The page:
Can I Give My Cat Coconut?
Most of us like to nibble on a piece of fresh fruit every now and then, but coconuts transcend the limits of most other fruits—they are not only foods on themselves, but ingredients that may yield a wide variety of delicious dishes. We like to drink coconut water in lieu of processed sports drinks, but we also incorporate coconut meat and milk into our breakfasts, lunches, dinners, and desserts. In recent years, coconuts have gained popularity as a superfood, which has given us more excuses to enjoy it. Though most of us do not think of coconut as a dietary staple, it shows up in a surprising number of our favorite foods. For this reason, our pets are at a high risk of being exposed to this fruit’s flesh.
This isn’t too much of a big deal for our dogs (who seem able to stomach anything that isn’t chocolate), but our cats area delicate flowers with strange stomachs and unique nutritional needs. Most of us know that our feline friends evolved to be obligate carnivores, but does this mean that nonmeat foods are actually harmful for them? Could this tropical superfood benefit our pets’ health? Can cats have coconut?
The answer is technically yes, but most sources agree that feeding your cat coconut is not a good idea in the long term. If you drop a chunk of coconut meat into your cat’s bowl once or twice, they probably will not suffer any negative health effects (and they will enjoy the creamy, fatty treat). Coconut is an unhealthy food for cats, but it is not immediately life-threatening—coconuts do not contain any substances that are known to be poisonous to felines. If your cat has gobbled up a bit of coconut, there’s no need to rush them to the pet hospital, but you should not let them eat this fruit regularly.
Many coconut products (especially coconut oil) have been praised for their powerful health benefits, but do any of these benefits apply to cats? Isn’t coconut oil the cure to healthy skin and hair? Won’t a daily dose of coconut oil grant you and your cat immortality?
Well, no. Contrary to the overblown claims made by those of us who frequent health food stores, coconuts (and their oil) are just foods—they are not magical cures. That said, there is some evidence to suggest that coconut oil may be helpful for animals who suffer from certain skin conditions. Some pet parents swear by using coconut oil as a supplement to combat mild skin allergies.
More research needs to be done before we can confidently say whether or not coconut oil is effective feline medicine, but, if your veterinarian gives you the go-ahead, you may find that this fruit alleviates your cat’s itching. The important thing is to make sure that you have your cat examined by a veterinarian any time they develop skin problems. Administering coconut oil (or any home remedy) without a proper diagnosis can be extremely dangerous. If your cat’s symptoms are the result of an underlying condition, coconut oil will not do anything to treat that condition. It is always best to seek veterinary care sooner rather than later.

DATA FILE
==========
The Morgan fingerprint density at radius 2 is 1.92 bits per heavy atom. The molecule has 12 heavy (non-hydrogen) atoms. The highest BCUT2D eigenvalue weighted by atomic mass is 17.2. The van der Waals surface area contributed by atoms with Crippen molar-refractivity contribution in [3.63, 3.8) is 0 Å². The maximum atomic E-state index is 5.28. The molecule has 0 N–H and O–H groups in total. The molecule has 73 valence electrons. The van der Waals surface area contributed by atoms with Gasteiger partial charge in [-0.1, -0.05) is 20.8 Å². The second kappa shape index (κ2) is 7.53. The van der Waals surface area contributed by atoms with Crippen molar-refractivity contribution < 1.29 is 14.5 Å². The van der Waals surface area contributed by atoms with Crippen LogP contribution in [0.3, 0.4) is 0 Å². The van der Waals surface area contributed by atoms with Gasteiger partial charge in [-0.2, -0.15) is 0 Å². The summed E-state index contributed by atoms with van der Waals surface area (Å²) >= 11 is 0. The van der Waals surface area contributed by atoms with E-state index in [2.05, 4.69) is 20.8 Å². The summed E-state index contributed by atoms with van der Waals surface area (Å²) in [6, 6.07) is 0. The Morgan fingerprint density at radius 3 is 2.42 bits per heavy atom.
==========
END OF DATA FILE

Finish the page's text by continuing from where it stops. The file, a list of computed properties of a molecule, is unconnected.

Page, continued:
Things to Consider
Feeding coconut products to your cat on a regular basis can be dangerous. Though it is a fruit, coconut is extremely high in fat, which means that it may lead to pancreatitis, hyperlipidemia, or even fatty liver disease. Fatty liver disease, also known as hepatic lipodosis, can cause weight loss, diarrhea, vomiting, lethargy, muscle loss, depression, yellow eyes, drooling, collapse, and death. If your cat has existing diabetes, cancer, liver problems, or kidney disease, they are already at an increased risk of fatty liver disease, and it would be wise to avoid caloric, fatty fruits such as coconuts.
This goes for coconut water and coconut milk, too. As previously mentioned, cats are obligate carnivores who are suited to consuming mostly meat products. Coconut water (or juice) is little more than sugar, which cats often struggle to process properly. Coconut milk is loaded with fat and calories that can cause the same problems as coconut meat. Your cat is not set up to consume any of these foods and they are likely to develop nausea, upset stomach, vomiting, or diarrhea. If you give your cat coconut products regularly, don’t be surprised if they start to pack on the pounds—coconuts have a lot of calories and little in the way of the nutrients your furry friend needs to be healthy.
In conclusion, pet parents do not need to panic if their cat finds a scrap of coconut meat on the kitchen floor, but they really should not give it to their cats intentionally. There is no real reason to feed a cat any coconut products (meat, milk, oil, or water), and doing so may result in health problems down the road.